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Project 4: Optimal preparation of many-body Rydberg states


Faithful preparation of given many-body quantum states is an essential step towards realizing quantum technologies based on
the platform of Rydberg atoms. However, to accomplish such tasks is highly non-trivial given the limited coherence time of
Rydberg states.

The aim of this research project is to identify optimal control pulses for preparing several quantum many-body states in
Rydberg atoms fully taking into account relevant experimental considerations. The many-body quantum states to prepare include the
ground states of localized Rydberg atoms in a trap or an optical lattice, which will be used in the future for the experimental
investigation of quantum phenomena as well as of driven dynamics across the structural quantum phase transition (as predicted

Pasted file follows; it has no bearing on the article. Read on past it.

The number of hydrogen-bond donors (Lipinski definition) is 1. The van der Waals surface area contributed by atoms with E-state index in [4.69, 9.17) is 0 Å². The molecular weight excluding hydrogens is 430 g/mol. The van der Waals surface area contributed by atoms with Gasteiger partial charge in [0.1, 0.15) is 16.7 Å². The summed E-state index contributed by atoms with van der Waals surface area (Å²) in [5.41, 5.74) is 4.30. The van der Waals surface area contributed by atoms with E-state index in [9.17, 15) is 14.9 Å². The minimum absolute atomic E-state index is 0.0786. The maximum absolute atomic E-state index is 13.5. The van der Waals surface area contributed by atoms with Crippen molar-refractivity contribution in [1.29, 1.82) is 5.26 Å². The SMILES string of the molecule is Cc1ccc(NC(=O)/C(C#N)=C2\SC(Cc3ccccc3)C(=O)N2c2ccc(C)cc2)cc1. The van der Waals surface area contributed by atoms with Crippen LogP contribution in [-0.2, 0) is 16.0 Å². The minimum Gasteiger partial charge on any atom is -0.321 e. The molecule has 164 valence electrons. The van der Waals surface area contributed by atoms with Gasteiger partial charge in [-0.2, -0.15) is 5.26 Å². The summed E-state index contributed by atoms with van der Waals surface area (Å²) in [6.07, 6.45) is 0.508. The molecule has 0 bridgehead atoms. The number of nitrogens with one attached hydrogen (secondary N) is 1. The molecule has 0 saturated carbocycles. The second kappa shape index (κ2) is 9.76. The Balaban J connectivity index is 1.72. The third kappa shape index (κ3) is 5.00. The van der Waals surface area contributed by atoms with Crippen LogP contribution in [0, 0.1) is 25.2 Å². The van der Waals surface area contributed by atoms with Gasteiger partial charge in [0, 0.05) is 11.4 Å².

by the Kibble-Zuerk mechanism), of crystalline states of Rydberg atomic gases and of various entangled states for quantum
information processing.

In all the above tasks, the pulse times should be shorter than the coherence times of the corresponding Rydberg states and
in the meanwhile, all the relevant experimental constraints, e.g. the laser energy, the bandwidth of control signal, and lattice
defects, among many others have to be fulfilled. To this end, we apply the dressed chopped random basis (dCRAB) optimal
control method, which iteratively improves the fidelity of the prepared state through updating the coefficients of the control
parameters expanded by some truncated randomized basis, to optimize the temporal shapes of the control pulses for our purpose.

Our research will provide an optimization toolbox to derive working control fields that steer the many-body Rydberg atomic
gases to target states, even approaching the quantum speed limit, which is defined as the minimum time scale for a given set
of external control fields to evolve the system in quantum states. On a more fundamental level, while efficiently preparing
interesting many-body states that cannot be obtained otherwise, our research will enable scientific explorations of many-body
physics on the Rydberg atomic gas platform.


Prof. Dr. Tommaso Calarco, Institut für komplexe Quantensysteme, Universität Ulm